At last. I haven’t worn a mask in public in months, I’m starting to see friends again, I’m eating in restaurants again, and my new normal is the old normal. Life is good. 

There’s some hesitation in that statement. Our local newspaper tracks COVID-19 cases and deaths every week, and in the last seven days, 17 people in Ohio have died of COVID. That’s a far cry from the hundreds who were dying each day and quite a relief to those of us who toiled on the front lines and worked to keep our clients alive and send them home healthy. 

It’s quite a relief except for those 17 people and their families. 

We have a few new variants, including the EU.1.1 variant, which makes up 1.7% of cases in the U.S. No need to be alarmed, but we should be cautious. This new variant may be more transmissible, but it’s not cause for concern, as its effects are not as lethal as previous variants. However, those who are immunocompromised should get the booster to protect themselves and others. 

Which brings up my next point: The nationwide vaccine mandate for healthcare workers has been withdrawn. This is great news for regaining our staffing but bad news for our geriatric population. The average age of death in the last week was 66 years old. Our populations are generally significantly older. 

In the new version of pandemic vs. endemic, like the flu, we can expect COVID to be our unwelcome companion going forward. We will treat it with chemical therapeutics, and we will sequester the infected as we do with any other communicable disease. But hiring the unvaccinated puts all of us at risk, especially the elderly in our care. 

I have a friend who tested positive on a Sunday and went to lunch on Tuesday with her “Red Hat” group because “I don’t feel too bad, and my doctor said it was ok.” (For those unaware, the Red Hats are a group of older women who find friendship in monthly lunches with like-minded women.) These women are almost exclusively 60 to 90 years old. She infected several ladies at that lunch, but she recovered nicely. This is the risk. When our staff isn’t vaccinated and comes to work coughing, the lives of those they care for are at risk.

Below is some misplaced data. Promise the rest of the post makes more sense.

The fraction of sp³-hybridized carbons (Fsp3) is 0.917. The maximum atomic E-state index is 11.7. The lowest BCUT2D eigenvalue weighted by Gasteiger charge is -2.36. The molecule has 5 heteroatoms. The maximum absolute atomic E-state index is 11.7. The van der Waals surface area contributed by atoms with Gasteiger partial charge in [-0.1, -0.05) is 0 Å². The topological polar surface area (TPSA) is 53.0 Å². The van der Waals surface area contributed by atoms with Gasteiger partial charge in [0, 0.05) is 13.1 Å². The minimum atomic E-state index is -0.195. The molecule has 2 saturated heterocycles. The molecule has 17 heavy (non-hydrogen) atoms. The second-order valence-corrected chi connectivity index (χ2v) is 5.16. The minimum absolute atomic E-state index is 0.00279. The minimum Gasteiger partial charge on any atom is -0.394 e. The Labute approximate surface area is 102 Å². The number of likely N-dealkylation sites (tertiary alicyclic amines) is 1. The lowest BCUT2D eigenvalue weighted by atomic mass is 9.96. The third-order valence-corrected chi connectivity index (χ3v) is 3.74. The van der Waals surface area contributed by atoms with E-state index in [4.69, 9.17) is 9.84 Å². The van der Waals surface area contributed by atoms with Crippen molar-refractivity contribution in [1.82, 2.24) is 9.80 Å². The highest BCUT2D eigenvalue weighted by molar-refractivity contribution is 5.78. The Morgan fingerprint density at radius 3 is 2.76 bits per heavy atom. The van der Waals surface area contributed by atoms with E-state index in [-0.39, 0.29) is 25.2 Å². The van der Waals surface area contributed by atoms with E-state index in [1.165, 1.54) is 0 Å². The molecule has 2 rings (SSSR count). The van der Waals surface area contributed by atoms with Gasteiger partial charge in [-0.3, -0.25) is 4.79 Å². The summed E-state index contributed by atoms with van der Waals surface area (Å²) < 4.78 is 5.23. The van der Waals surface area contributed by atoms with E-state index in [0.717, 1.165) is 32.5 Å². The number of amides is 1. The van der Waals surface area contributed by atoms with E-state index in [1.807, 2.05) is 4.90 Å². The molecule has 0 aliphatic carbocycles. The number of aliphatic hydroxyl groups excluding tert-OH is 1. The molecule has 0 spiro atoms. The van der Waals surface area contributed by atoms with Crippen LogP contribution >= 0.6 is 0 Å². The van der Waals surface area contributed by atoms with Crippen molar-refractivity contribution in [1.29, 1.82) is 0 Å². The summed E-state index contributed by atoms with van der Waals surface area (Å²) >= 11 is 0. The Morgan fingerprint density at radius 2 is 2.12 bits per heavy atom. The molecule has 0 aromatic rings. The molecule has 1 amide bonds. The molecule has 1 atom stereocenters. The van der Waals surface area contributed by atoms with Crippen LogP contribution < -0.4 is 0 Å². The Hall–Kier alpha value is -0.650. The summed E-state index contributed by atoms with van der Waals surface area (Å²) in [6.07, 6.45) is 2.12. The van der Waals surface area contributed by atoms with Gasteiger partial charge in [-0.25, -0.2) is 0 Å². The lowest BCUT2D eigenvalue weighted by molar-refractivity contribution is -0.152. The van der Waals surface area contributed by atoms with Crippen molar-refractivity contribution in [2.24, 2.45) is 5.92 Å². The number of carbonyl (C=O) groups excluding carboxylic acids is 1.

In withdrawing the vaccine mandate, the Centers for Medicare & Medicaid Services has now tied staff vaccinations to Quality Measures, MIPS, and likely other measures. These measures will document education on vaccination benefits but will not require immunization. 

As a proponent of staff education in every case and in every situation, I’m all for it. Link staff education on infection control, biomechanical transfers, and healthcare mythology to Quality Measures for the benefit of everyone. But education around vaccinations should be paramount in this age of post-pandemic/new endemic COVID. 

The refuted mythology that continues to be spread among our coworkers is the roadblock to effective acceptance. A staff member on our COVID unit put a cut onion on the counter to “absorb the germs.” My neighbors are two nurses who work in a large hospital ER. They were forced to get the first two shots but refused further shots because (I’m sorry for what you’re about to read), “That’s how they track you. And that’s how they sterilize you.” And that’s how I walk away.

We will never achieve 100% vaccination, especially in this age of politicization of disease. But we can keep pushing science, keep pushing education, and keep working to make our population as healthy and functional as we can. Back to business as usual.

Jean Wendland Porter, PT, CCI, WCC, CKTP, CDP, TWD, is the regional director of therapy operations at Diversified Health Partners in Ohio.

The opinions expressed in McKnight’s Long-Term Care News guest submissions are the author’s and are not necessarily those of McKnight’s Long-Term Care News or its editors.

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